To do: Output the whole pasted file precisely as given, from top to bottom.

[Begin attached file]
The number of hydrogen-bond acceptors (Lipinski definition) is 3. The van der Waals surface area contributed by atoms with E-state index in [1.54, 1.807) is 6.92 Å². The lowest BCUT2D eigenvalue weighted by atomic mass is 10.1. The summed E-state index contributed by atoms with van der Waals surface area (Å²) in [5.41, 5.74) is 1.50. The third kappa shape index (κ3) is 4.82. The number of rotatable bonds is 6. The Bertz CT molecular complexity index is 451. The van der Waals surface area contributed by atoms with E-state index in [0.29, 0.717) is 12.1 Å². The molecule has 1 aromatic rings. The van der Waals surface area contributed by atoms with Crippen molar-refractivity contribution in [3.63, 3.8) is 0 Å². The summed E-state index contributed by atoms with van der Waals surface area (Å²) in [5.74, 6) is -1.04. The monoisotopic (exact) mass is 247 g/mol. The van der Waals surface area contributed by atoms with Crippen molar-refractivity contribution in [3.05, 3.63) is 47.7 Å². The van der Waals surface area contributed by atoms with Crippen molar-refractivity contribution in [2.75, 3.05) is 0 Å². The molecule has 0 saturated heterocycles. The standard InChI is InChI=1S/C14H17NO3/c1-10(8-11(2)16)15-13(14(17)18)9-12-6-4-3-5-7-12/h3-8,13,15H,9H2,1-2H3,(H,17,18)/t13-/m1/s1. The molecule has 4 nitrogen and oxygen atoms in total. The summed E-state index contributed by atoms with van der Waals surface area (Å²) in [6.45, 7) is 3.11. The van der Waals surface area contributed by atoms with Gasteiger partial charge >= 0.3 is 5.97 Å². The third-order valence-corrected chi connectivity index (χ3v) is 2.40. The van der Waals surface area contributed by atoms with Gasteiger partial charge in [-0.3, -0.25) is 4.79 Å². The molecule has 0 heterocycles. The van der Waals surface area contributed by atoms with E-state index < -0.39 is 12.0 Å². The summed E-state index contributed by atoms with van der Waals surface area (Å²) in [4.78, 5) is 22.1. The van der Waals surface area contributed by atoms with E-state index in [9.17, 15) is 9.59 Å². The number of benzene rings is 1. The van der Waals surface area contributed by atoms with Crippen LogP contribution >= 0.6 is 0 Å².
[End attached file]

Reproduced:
The number of hydrogen-bond acceptors (Lipinski definition) is 3. The van der Waals surface area contributed by atoms with E-state index in [1.54, 1.807) is 6.92 Å². The lowest BCUT2D eigenvalue weighted by atomic mass is 10.1. The summed E-state index contributed by atoms with van der Waals surface area (Å²) in [5.41, 5.74) is 1.50. The third kappa shape index (κ3) is 4.82. The number of rotatable bonds is 6. The Bertz CT molecular complexity index is 451. The van der Waals surface area contributed by atoms with E-state index in [0.29, 0.717) is 12.1 Å². The molecule has 1 aromatic rings. The van der Waals surface area contributed by atoms with Crippen molar-refractivity contribution in [3.63, 3.8) is 0 Å². The summed E-state index contributed by atoms with van der Waals surface area (Å²) in [5.74, 6) is -1.04. The monoisotopic (exact) mass is 247 g/mol. The van der Waals surface area contributed by atoms with Crippen molar-refractivity contribution in [3.05, 3.63) is 47.7 Å². The van der Waals surface area contributed by atoms with Crippen molar-refractivity contribution in [2.75, 3.05) is 0 Å². The molecule has 0 saturated heterocycles. The standard InChI is InChI=1S/C14H17NO3/c1-10(8-11(2)16)15-13(14(17)18)9-12-6-4-3-5-7-12/h3-8,13,15H,9H2,1-2H3,(H,17,18)/t13-/m1/s1. The molecule has 4 nitrogen and oxygen atoms in total. The summed E-state index contributed by atoms with van der Waals surface area (Å²) in [6.45, 7) is 3.11. The van der Waals surface area contributed by atoms with Gasteiger partial charge >= 0.3 is 5.97 Å². The third-order valence-corrected chi connectivity index (χ3v) is 2.40. The van der Waals surface area contributed by atoms with Gasteiger partial charge in [-0.3, -0.25) is 4.79 Å². The molecule has 0 heterocycles. The van der Waals surface area contributed by atoms with E-state index < -0.39 is 12.0 Å². The summed E-state index contributed by atoms with van der Waals surface area (Å²) in [4.78, 5) is 22.1. The van der Waals surface area contributed by atoms with E-state index in [9.17, 15) is 9.59 Å². The number of benzene rings is 1. The van der Waals surface area contributed by atoms with Crippen LogP contribution >= 0.6 is 0 Å².